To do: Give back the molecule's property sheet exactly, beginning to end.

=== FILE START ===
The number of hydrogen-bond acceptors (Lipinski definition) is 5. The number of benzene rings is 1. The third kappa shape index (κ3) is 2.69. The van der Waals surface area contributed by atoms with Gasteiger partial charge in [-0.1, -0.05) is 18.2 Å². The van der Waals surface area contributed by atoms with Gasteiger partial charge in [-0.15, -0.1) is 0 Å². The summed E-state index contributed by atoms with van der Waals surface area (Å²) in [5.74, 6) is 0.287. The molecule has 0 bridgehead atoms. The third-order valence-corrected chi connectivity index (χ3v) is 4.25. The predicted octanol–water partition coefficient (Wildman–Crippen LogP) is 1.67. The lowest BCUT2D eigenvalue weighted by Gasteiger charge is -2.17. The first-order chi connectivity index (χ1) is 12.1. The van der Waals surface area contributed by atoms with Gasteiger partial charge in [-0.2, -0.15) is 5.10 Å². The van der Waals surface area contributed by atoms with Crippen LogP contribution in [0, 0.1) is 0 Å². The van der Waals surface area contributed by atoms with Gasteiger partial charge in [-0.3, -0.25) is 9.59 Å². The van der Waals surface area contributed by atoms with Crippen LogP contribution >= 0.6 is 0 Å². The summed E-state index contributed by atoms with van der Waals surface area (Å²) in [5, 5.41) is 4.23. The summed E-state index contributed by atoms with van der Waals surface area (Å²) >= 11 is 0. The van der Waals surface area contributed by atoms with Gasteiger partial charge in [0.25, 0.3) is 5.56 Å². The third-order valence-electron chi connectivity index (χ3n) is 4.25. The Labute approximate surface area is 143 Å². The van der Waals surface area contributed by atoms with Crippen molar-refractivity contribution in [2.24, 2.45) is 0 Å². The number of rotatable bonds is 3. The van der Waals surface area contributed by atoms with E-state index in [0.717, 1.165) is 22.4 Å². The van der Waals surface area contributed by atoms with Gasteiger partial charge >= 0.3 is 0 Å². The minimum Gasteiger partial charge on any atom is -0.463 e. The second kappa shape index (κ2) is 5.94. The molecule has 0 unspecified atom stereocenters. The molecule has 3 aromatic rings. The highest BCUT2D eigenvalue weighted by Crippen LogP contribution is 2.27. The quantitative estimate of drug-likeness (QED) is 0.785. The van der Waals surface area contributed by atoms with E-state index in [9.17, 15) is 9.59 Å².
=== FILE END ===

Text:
The number of hydrogen-bond acceptors (Lipinski definition) is 5. The number of benzene rings is 1. The third kappa shape index (κ3) is 2.69. The van der Waals surface area contributed by atoms with Gasteiger partial charge in [-0.1, -0.05) is 18.2 Å². The van der Waals surface area contributed by atoms with Gasteiger partial charge in [-0.15, -0.1) is 0 Å². The summed E-state index contributed by atoms with van der Waals surface area (Å²) in [5.74, 6) is 0.287. The molecule has 0 bridgehead atoms. The third-order valence-corrected chi connectivity index (χ3v) is 4.25. The predicted octanol–water partition coefficient (Wildman–Crippen LogP) is 1.67. The lowest BCUT2D eigenvalue weighted by Gasteiger charge is -2.17. The first-order chi connectivity index (χ1) is 12.1. The van der Waals surface area contributed by atoms with Gasteiger partial charge in [-0.2, -0.15) is 5.10 Å². The van der Waals surface area contributed by atoms with Crippen LogP contribution in [0, 0.1) is 0 Å². The van der Waals surface area contributed by atoms with Gasteiger partial charge in [-0.3, -0.25) is 9.59 Å². The van der Waals surface area contributed by atoms with Crippen LogP contribution >= 0.6 is 0 Å². The summed E-state index contributed by atoms with van der Waals surface area (Å²) in [5, 5.41) is 4.23. The summed E-state index contributed by atoms with van der Waals surface area (Å²) >= 11 is 0. The van der Waals surface area contributed by atoms with Gasteiger partial charge in [0.25, 0.3) is 5.56 Å². The third-order valence-electron chi connectivity index (χ3n) is 4.25. The Labute approximate surface area is 143 Å². The van der Waals surface area contributed by atoms with Crippen molar-refractivity contribution in [2.24, 2.45) is 0 Å². The number of rotatable bonds is 3. The van der Waals surface area contributed by atoms with E-state index in [0.717, 1.165) is 22.4 Å². The van der Waals surface area contributed by atoms with Gasteiger partial charge >= 0.3 is 0 Å². The minimum Gasteiger partial charge on any atom is -0.463 e. The second kappa shape index (κ2) is 5.94. The molecule has 0 unspecified atom stereocenters. The molecule has 3 aromatic rings. The highest BCUT2D eigenvalue weighted by Crippen LogP contribution is 2.27. The quantitative estimate of drug-likeness (QED) is 0.785. The van der Waals surface area contributed by atoms with E-state index in [9.17, 15) is 9.59 Å².